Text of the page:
On 23/03/2011 11:03, Mickael Wolff wrote:
> On 23/03/11 10:52, Tomalak Geret'kal wrote:
>> The standard specifies only that, after a re-allocation,
>> .capacity() >=
>> .size(). It says nothing about specifically doubling
> It's why I spoke about a common optimization, not a standard
> specification. As I said, you should read the valuable
> material I mentioned.
"Optimisation" is the wrong word here. This is a library
feature that explicitly defines the language's semantics,
not an optimisation.
Anyway, your original claim was:
> Keep in mind also the behavior of std::vector, which
StoreQueryResult is based on. (More or less, it is a 2D
vector of mysqlpp::String.) It doubles in size each time
you exceed its size, so it can keep growing.
This is just patently false, unless you qualify it with "on
some implementations, sometimes".
I have read Meyers's books. Please stop assuming that I have
not read the popular books, or that I do not have C++
experience, just because I am disagreeing with something
that you have said.
Talking of assumptions, I will assume here that you meant
"Effective STL", as "Effective C++" does not cover vector
re-allocations. And in "Effective STL", Meyers says "in most
implementations, vector and string capacities grow by a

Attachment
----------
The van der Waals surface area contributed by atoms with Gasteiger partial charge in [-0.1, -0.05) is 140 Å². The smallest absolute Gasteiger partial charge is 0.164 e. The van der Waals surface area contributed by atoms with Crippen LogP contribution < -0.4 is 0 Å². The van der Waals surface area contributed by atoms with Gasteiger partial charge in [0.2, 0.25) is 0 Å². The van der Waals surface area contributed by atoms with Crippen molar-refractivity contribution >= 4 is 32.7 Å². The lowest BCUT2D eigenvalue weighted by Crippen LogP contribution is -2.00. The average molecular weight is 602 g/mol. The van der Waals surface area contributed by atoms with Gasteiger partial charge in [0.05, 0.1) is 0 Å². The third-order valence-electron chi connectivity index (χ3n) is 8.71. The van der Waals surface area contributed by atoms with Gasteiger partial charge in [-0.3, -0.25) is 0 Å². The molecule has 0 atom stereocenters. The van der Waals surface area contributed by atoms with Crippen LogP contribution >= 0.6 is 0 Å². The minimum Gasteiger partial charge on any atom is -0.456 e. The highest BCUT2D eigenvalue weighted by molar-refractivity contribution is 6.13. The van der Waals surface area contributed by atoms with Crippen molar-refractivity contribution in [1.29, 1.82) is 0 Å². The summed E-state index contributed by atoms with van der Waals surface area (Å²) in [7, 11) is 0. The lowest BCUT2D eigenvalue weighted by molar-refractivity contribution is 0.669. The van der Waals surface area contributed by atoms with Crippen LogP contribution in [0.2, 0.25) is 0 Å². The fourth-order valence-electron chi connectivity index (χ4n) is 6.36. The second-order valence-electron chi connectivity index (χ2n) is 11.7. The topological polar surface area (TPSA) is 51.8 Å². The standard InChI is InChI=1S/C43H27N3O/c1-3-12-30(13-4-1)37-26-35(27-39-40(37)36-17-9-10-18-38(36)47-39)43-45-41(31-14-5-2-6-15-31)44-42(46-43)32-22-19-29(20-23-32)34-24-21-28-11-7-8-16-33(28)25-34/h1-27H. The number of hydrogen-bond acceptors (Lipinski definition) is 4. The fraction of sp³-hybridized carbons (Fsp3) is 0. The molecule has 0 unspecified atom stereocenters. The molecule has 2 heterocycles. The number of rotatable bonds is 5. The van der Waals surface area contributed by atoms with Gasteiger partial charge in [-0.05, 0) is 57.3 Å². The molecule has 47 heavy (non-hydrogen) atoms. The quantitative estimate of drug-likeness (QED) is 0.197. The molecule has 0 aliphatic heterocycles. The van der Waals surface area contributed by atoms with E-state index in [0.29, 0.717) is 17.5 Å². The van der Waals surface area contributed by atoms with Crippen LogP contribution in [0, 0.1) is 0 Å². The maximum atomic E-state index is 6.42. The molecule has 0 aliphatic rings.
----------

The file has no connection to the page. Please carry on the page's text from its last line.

factor of two each time. i.e. their capacity is doubled each
time the container must be expanded." Presumably this is the
passage to which you refer. Critically, he clarifies that
this rule is only "in most implementations". Some
implementation may not use a doubling multiplier.
In fact, the strategy with _doubling_ the memory has certain
flaws (Andrew Koenig). Paraphrasing Andrey Tarasevich:
capacity by any value above (1 + sqrt(5))/2 might lead to
extremely inefficient memory usage in typical
implementation. AFAIK, most modern implementations tend to
use 1.6 as a multiplier value."
The counter-argument is that one might say exponential
growth is "effectively guaranteed by the standard, as it's
the only reasonable way to get amortized O(1) behavior for
A third-party stdlib implementation that we occasionally use
on an embedded platform uses a 1.5 multiplier.
I'm sorry if you feel that I'm attacking you: I'm certainly
not; I just feel that the OP may very well benefit from
these clarifications. Having made them I will now retreat
back into lurkdom.. :P